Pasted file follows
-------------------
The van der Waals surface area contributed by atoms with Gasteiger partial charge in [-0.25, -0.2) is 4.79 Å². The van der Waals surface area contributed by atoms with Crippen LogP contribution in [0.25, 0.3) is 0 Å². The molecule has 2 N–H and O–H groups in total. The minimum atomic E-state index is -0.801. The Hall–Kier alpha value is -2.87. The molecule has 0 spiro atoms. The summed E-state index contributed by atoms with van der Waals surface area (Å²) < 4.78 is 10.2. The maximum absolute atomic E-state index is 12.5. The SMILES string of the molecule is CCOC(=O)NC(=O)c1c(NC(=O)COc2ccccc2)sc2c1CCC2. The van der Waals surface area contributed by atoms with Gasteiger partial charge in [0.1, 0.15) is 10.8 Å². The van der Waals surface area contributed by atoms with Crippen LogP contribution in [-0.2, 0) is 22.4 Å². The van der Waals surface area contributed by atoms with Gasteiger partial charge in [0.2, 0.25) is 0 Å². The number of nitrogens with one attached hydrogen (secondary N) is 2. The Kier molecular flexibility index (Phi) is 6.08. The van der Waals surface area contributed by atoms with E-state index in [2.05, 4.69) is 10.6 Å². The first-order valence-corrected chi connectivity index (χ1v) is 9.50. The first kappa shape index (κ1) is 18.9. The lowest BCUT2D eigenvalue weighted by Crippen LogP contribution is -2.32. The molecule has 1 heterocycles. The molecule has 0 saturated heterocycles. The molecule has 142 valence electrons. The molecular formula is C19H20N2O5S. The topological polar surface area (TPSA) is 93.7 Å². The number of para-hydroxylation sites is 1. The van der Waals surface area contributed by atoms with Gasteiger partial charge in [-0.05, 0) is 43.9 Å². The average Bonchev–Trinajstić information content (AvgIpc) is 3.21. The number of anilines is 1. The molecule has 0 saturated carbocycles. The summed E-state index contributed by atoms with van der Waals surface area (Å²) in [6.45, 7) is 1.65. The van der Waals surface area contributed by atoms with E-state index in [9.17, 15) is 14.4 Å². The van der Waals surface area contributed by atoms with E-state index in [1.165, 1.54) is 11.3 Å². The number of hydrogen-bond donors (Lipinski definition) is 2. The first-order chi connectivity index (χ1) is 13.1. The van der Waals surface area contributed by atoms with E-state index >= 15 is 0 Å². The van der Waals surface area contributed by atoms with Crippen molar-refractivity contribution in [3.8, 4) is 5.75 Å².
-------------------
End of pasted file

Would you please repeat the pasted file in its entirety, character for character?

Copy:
The van der Waals surface area contributed by atoms with Gasteiger partial charge in [-0.25, -0.2) is 4.79 Å². The van der Waals surface area contributed by atoms with Crippen LogP contribution in [0.25, 0.3) is 0 Å². The molecule has 2 N–H and O–H groups in total. The minimum atomic E-state index is -0.801. The Hall–Kier alpha value is -2.87. The molecule has 0 spiro atoms. The summed E-state index contributed by atoms with van der Waals surface area (Å²) < 4.78 is 10.2. The maximum absolute atomic E-state index is 12.5. The SMILES string of the molecule is CCOC(=O)NC(=O)c1c(NC(=O)COc2ccccc2)sc2c1CCC2. The van der Waals surface area contributed by atoms with Gasteiger partial charge in [0.1, 0.15) is 10.8 Å². The van der Waals surface area contributed by atoms with Crippen LogP contribution in [-0.2, 0) is 22.4 Å². The van der Waals surface area contributed by atoms with Gasteiger partial charge in [0.2, 0.25) is 0 Å². The number of nitrogens with one attached hydrogen (secondary N) is 2. The Kier molecular flexibility index (Phi) is 6.08. The van der Waals surface area contributed by atoms with E-state index in [2.05, 4.69) is 10.6 Å². The first-order valence-corrected chi connectivity index (χ1v) is 9.50. The first kappa shape index (κ1) is 18.9. The lowest BCUT2D eigenvalue weighted by Crippen LogP contribution is -2.32. The molecule has 1 heterocycles. The molecule has 0 saturated heterocycles. The molecule has 142 valence electrons. The molecular formula is C19H20N2O5S. The topological polar surface area (TPSA) is 93.7 Å². The number of para-hydroxylation sites is 1. The van der Waals surface area contributed by atoms with Gasteiger partial charge in [-0.05, 0) is 43.9 Å². The average Bonchev–Trinajstić information content (AvgIpc) is 3.21. The number of anilines is 1. The molecule has 0 saturated carbocycles. The summed E-state index contributed by atoms with van der Waals surface area (Å²) in [6.45, 7) is 1.65. The van der Waals surface area contributed by atoms with E-state index in [9.17, 15) is 14.4 Å². The van der Waals surface area contributed by atoms with E-state index in [1.165, 1.54) is 11.3 Å². The number of hydrogen-bond donors (Lipinski definition) is 2. The first-order chi connectivity index (χ1) is 13.1. The van der Waals surface area contributed by atoms with E-state index >= 15 is 0 Å². The van der Waals surface area contributed by atoms with Crippen molar-refractivity contribution in [3.8, 4) is 5.75 Å².